The Komusō's Rice
It happens that people ask a Komusō to share his rice with them (meaning the raw rice he has received as alms and is carrying around in his bag). It depends on the region, but that custom is fairly well know. When it happened to me for the first time, I was also startled.
Anyway, when for the first time someone approached me with an empty tray asking me for rice - instead of giving me rice - I thought there are surprising people in this world. They live in a splendid house but come to the mendicant Komusō to ask for a share and I was astonished. But this is also a kind of superstition. Someone would donate some money nicely wrapped in paper and afterwards ask for rice. I didn't understand and asked: "What are you going to do with the Komuso's rice?" "Well, this rice is very healthy, if you eat it, diseases will go away."
"I see, what kind of illnesses does it cure?", I asked. He replied: "My son is suffering from kakke 脚気 (i.e. Beri beri) and this rice is the best medicine for him." I understood, the ascetic monk is striding all over the country and has sturdy legs (the character for leg 脚 appears in the word kakke), his rice is good to cure kakke. That was a well made theory. "Please take a lot", I said.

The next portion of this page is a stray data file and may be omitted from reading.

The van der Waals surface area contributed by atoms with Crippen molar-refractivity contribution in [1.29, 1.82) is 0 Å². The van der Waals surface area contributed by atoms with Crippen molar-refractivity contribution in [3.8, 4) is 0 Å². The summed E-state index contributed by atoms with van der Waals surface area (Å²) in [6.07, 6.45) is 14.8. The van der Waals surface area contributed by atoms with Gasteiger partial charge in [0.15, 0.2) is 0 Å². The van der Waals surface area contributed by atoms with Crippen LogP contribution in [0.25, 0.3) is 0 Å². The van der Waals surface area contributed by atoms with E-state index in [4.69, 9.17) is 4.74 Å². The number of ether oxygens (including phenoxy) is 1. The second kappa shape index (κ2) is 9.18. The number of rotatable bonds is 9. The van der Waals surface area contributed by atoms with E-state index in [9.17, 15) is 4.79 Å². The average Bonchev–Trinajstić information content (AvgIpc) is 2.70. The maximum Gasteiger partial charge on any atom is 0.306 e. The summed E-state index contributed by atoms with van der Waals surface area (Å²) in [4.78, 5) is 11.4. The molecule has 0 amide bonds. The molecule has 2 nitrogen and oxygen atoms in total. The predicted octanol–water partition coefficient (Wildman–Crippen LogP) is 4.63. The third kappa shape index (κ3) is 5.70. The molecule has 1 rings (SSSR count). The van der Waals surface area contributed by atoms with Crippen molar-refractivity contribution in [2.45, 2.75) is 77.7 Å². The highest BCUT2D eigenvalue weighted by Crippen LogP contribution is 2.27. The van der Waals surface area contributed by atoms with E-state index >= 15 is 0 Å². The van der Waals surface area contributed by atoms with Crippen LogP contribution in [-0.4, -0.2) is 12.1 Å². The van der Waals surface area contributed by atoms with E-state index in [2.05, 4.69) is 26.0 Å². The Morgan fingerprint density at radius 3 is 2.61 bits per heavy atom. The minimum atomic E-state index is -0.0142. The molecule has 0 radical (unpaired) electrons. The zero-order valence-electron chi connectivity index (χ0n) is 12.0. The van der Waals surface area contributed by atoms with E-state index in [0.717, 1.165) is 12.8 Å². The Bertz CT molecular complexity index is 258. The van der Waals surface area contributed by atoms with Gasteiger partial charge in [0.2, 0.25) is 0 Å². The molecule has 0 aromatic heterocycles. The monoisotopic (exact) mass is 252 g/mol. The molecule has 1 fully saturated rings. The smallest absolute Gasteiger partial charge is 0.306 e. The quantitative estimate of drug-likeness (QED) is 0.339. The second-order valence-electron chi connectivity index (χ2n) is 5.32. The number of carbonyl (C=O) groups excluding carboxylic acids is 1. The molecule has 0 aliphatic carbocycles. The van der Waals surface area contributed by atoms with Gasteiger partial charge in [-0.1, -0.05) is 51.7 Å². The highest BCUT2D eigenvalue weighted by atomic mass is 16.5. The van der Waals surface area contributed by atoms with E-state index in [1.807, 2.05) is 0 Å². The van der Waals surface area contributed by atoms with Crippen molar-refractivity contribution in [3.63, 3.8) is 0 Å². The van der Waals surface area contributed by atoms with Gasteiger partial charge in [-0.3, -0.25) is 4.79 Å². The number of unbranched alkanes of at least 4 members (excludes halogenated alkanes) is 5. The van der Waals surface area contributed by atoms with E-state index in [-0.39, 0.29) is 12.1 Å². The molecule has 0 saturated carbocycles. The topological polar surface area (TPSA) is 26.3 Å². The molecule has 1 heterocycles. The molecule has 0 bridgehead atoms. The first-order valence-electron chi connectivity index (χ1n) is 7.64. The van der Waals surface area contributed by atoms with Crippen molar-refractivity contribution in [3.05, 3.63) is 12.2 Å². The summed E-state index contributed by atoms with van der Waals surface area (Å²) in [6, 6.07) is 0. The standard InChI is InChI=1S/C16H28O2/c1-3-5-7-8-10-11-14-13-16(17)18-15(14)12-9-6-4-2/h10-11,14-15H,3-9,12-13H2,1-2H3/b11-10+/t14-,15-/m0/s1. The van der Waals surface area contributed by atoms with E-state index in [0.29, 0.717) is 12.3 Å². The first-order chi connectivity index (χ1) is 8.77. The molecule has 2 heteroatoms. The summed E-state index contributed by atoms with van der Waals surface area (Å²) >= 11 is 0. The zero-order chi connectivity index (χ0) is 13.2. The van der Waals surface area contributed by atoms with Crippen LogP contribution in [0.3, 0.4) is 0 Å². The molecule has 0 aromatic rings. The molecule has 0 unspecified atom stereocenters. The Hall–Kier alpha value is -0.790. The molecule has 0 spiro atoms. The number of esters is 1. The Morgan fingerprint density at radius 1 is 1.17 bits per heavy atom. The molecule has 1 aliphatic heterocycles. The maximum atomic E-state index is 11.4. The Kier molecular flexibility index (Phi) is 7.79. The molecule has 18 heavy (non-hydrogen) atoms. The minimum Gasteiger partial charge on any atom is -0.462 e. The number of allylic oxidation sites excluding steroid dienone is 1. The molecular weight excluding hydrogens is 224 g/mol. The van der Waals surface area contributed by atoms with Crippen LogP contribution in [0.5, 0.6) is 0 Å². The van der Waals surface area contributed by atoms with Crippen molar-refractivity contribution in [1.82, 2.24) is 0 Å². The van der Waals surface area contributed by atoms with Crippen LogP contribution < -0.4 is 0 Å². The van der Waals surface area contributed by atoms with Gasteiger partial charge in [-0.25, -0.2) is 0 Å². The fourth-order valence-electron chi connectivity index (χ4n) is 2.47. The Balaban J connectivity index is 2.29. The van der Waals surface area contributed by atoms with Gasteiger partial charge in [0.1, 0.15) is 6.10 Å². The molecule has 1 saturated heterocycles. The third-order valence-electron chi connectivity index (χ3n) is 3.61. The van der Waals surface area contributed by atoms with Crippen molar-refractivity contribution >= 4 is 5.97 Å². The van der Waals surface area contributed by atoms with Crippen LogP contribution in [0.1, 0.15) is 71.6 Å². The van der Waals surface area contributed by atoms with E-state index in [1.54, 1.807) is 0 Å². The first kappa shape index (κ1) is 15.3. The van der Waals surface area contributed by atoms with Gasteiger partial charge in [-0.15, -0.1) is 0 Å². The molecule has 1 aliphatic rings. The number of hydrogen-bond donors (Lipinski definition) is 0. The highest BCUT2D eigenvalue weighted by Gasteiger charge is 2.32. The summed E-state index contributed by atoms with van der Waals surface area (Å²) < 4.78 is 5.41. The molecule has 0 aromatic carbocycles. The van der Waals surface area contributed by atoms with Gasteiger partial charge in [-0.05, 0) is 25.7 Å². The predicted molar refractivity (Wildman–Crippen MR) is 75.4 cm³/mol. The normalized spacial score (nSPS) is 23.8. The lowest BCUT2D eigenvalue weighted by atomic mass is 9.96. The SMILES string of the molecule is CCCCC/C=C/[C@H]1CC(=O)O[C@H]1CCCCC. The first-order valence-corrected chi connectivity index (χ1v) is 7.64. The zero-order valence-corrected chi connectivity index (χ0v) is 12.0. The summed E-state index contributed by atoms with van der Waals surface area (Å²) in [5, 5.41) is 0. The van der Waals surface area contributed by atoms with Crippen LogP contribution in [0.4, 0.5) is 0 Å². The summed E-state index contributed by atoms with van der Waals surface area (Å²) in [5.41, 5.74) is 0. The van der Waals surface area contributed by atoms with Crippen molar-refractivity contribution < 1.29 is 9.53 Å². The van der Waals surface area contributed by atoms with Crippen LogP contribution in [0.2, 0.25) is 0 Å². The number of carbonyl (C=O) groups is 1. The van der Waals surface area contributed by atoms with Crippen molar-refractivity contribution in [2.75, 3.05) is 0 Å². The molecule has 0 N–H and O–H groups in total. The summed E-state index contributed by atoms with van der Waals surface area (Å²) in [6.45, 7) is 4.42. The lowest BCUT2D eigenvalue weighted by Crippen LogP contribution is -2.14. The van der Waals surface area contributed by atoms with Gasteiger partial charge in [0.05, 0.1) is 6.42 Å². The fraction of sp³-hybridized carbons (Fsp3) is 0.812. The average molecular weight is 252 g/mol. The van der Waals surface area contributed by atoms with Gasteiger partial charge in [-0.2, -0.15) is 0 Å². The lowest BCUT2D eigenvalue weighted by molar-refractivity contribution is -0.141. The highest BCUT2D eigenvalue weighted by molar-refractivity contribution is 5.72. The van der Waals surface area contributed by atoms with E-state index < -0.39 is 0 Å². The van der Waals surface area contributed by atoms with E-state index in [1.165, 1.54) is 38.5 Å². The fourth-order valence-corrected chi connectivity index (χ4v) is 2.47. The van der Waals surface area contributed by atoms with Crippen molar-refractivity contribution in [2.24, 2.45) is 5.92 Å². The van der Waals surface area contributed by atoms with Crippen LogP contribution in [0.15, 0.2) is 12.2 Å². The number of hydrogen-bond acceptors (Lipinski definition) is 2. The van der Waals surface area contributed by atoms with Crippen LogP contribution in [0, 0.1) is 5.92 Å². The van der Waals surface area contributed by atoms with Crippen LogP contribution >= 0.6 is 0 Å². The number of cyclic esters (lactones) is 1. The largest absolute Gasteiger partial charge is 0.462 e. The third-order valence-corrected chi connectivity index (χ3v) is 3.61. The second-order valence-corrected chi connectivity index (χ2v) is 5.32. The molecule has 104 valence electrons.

In fact, it happens that when I receive rice and my container of one shō (old Japanese unit, 1800cc) is filled by someone, that I refuse: "Actually this time I will content myself with receiving your kindness." And I would then even return the bowl, because rice is very heavy and can be troublesome when on the road. But the Komusō's rice is regarded as a treasure, therefore I also use it to pay for lodging. And when on the way there is someone who is ready to receive rice from me, that is most welcome and I always give them all I have, because it eases my weight. (p. 8-9)